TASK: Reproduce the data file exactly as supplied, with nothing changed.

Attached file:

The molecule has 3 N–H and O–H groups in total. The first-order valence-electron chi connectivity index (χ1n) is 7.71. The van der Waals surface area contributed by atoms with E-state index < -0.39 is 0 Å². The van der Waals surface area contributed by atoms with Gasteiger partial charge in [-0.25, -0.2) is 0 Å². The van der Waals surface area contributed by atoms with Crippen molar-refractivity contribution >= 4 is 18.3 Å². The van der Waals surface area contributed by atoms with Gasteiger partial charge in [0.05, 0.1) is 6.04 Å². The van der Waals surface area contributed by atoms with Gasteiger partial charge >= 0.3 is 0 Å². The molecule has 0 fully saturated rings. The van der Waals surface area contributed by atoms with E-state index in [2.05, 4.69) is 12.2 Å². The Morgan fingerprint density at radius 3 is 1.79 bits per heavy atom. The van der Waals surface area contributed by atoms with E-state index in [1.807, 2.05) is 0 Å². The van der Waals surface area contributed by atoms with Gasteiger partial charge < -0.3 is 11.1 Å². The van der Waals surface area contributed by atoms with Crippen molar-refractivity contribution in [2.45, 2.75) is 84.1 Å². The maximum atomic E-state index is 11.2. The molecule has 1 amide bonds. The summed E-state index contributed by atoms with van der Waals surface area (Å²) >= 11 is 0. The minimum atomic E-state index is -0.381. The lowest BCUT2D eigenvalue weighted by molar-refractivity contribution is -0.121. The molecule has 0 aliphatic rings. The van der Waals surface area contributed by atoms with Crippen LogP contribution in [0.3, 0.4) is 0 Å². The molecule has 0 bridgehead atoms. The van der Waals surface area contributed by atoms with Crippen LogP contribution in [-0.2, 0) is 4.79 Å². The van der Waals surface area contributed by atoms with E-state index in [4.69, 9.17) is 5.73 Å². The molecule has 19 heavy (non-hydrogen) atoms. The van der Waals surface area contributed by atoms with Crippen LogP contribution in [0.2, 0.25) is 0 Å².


The molecule has 3 N–H and O–H groups in total. The first-order valence-electron chi connectivity index (χ1n) is 7.71. The van der Waals surface area contributed by atoms with E-state index < -0.39 is 0 Å². The van der Waals surface area contributed by atoms with Gasteiger partial charge in [-0.25, -0.2) is 0 Å². The van der Waals surface area contributed by atoms with Crippen molar-refractivity contribution >= 4 is 18.3 Å². The van der Waals surface area contributed by atoms with Gasteiger partial charge in [0.05, 0.1) is 6.04 Å². The van der Waals surface area contributed by atoms with Gasteiger partial charge >= 0.3 is 0 Å². The molecule has 0 fully saturated rings. The van der Waals surface area contributed by atoms with E-state index in [2.05, 4.69) is 12.2 Å². The Morgan fingerprint density at radius 3 is 1.79 bits per heavy atom. The van der Waals surface area contributed by atoms with E-state index in [1.807, 2.05) is 0 Å². The van der Waals surface area contributed by atoms with Gasteiger partial charge < -0.3 is 11.1 Å². The van der Waals surface area contributed by atoms with Crippen molar-refractivity contribution in [2.45, 2.75) is 84.1 Å². The maximum atomic E-state index is 11.2. The molecule has 1 amide bonds. The summed E-state index contributed by atoms with van der Waals surface area (Å²) >= 11 is 0. The minimum atomic E-state index is -0.381. The lowest BCUT2D eigenvalue weighted by molar-refractivity contribution is -0.121. The molecule has 0 aliphatic rings. The van der Waals surface area contributed by atoms with Crippen LogP contribution in [0.3, 0.4) is 0 Å². The molecule has 0 bridgehead atoms. The van der Waals surface area contributed by atoms with Crippen LogP contribution in [-0.2, 0) is 4.79 Å². The van der Waals surface area contributed by atoms with E-state index in [4.69, 9.17) is 5.73 Å². The molecule has 19 heavy (non-hydrogen) atoms. The van der Waals surface area contributed by atoms with Crippen LogP contribution in [0.2, 0.25) is 0 Å².